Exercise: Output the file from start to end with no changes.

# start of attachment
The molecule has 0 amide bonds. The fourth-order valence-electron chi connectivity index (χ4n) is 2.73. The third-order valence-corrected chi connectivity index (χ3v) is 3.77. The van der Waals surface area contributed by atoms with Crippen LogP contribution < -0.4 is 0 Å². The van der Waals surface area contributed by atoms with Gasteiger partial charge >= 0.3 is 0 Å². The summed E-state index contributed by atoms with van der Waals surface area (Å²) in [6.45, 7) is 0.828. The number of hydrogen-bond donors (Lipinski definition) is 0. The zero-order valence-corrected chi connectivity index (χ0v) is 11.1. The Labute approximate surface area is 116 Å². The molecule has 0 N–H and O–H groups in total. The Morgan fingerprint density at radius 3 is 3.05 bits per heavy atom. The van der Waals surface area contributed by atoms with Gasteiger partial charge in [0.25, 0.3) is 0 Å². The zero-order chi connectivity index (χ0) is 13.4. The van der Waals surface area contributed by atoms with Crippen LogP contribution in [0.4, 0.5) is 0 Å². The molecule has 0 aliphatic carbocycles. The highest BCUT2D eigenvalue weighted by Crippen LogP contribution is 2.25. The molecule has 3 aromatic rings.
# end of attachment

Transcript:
The molecule has 0 amide bonds. The fourth-order valence-electron chi connectivity index (χ4n) is 2.73. The third-order valence-corrected chi connectivity index (χ3v) is 3.77. The van der Waals surface area contributed by atoms with Crippen LogP contribution < -0.4 is 0 Å². The van der Waals surface area contributed by atoms with Gasteiger partial charge >= 0.3 is 0 Å². The summed E-state index contributed by atoms with van der Waals surface area (Å²) in [6.45, 7) is 0.828. The number of hydrogen-bond donors (Lipinski definition) is 0. The zero-order valence-corrected chi connectivity index (χ0v) is 11.1. The Labute approximate surface area is 116 Å². The molecule has 0 N–H and O–H groups in total. The Morgan fingerprint density at radius 3 is 3.05 bits per heavy atom. The van der Waals surface area contributed by atoms with Gasteiger partial charge in [0.25, 0.3) is 0 Å². The zero-order chi connectivity index (χ0) is 13.4. The van der Waals surface area contributed by atoms with Crippen LogP contribution in [0.4, 0.5) is 0 Å². The molecule has 0 aliphatic carbocycles. The highest BCUT2D eigenvalue weighted by Crippen LogP contribution is 2.25. The molecule has 3 aromatic rings.